But the article fails to note – or the authors didn’t know – that the industry had in place a program to monitor boric acid corrosion, which is a well-known phenomenon. And immediately after Davis-Besse happened, the industry implemented a materials management initiative to strengthen the focus of research efforts and predictive maintenance in the area of materials degradation. As the story acknowledges, the cracks were detected two months before any (potential) harm could occur. In other words, the industry fixed the problem.

Obviously, the AP wants to imply that we missed disaster by that much, but if disaster is always missed by that much, then it’s logical to assume that the industry and its regulators are actually keeping a good eye on things.

Could the industry and its regulators do a better job? Sure, but a safety culture in any field is a process, not a recipe. You don’t get a soufflé at the end. You get an industry always working through issues and learning how to further enhance safety.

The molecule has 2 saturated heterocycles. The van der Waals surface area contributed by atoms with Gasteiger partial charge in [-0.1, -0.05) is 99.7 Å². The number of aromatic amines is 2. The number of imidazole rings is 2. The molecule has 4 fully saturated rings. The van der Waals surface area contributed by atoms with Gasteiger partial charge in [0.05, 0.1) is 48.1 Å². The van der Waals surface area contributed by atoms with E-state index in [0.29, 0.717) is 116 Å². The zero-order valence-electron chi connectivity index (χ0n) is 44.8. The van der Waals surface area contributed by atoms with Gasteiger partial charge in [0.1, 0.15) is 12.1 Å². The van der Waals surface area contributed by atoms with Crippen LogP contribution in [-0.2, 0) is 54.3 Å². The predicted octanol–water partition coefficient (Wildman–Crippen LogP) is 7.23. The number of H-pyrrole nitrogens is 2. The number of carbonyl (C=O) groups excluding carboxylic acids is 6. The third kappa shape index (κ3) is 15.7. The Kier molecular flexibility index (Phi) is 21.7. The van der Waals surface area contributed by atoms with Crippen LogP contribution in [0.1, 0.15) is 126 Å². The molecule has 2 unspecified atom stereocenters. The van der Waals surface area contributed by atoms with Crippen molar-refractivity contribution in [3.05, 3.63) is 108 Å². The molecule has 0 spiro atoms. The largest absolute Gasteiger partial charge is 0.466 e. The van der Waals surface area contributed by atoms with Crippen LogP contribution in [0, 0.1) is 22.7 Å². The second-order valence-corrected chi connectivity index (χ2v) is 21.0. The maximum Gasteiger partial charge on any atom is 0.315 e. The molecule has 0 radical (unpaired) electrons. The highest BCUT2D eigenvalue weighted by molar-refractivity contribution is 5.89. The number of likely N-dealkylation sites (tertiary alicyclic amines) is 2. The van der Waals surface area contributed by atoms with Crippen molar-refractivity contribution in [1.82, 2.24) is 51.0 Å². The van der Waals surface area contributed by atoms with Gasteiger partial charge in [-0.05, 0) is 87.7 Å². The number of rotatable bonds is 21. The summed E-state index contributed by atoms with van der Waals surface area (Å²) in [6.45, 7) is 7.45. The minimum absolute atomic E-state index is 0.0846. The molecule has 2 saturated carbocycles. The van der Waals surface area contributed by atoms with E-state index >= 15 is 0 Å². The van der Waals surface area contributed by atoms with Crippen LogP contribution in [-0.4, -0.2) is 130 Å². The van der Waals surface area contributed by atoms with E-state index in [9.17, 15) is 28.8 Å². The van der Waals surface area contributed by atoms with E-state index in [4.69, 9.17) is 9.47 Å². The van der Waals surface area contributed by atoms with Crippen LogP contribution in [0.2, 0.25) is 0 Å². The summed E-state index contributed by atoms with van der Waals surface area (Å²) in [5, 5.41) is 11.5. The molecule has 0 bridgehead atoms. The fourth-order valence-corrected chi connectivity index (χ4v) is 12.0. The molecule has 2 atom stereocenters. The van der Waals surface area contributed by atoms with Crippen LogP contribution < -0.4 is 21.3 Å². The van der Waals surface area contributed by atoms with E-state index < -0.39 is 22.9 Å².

This has paid off: The industry’s average capacity factor—a measure of efficiency—has been within a percentage point or two of 90 percent every year for the past decade. To do this does not suggest short cuts and sloppiness; just the opposite: it demonstrates that the facilities are being well managed and maintained.

Oh, and PS: The AP built this story out of public data – you could write the same story (though a better, fairer one, I hope) if you wanted. How much more transparent could an industry be? Hard to hide in the shadows with thousand watt bulbs pointed at you.

Update 6/22, 7 am:

The Nuclear Regulatory Commission has a response to the AP articles here (pdf).

Here's NEI's formal response as well.

Update 6/23, 9:30 am:

Rod Adams continues to batter AP's nuclear hit job. As well, here's Dan Yurman and Dr. John Bickel's critique of AP's first rubbish.

Comments

Anonymous said…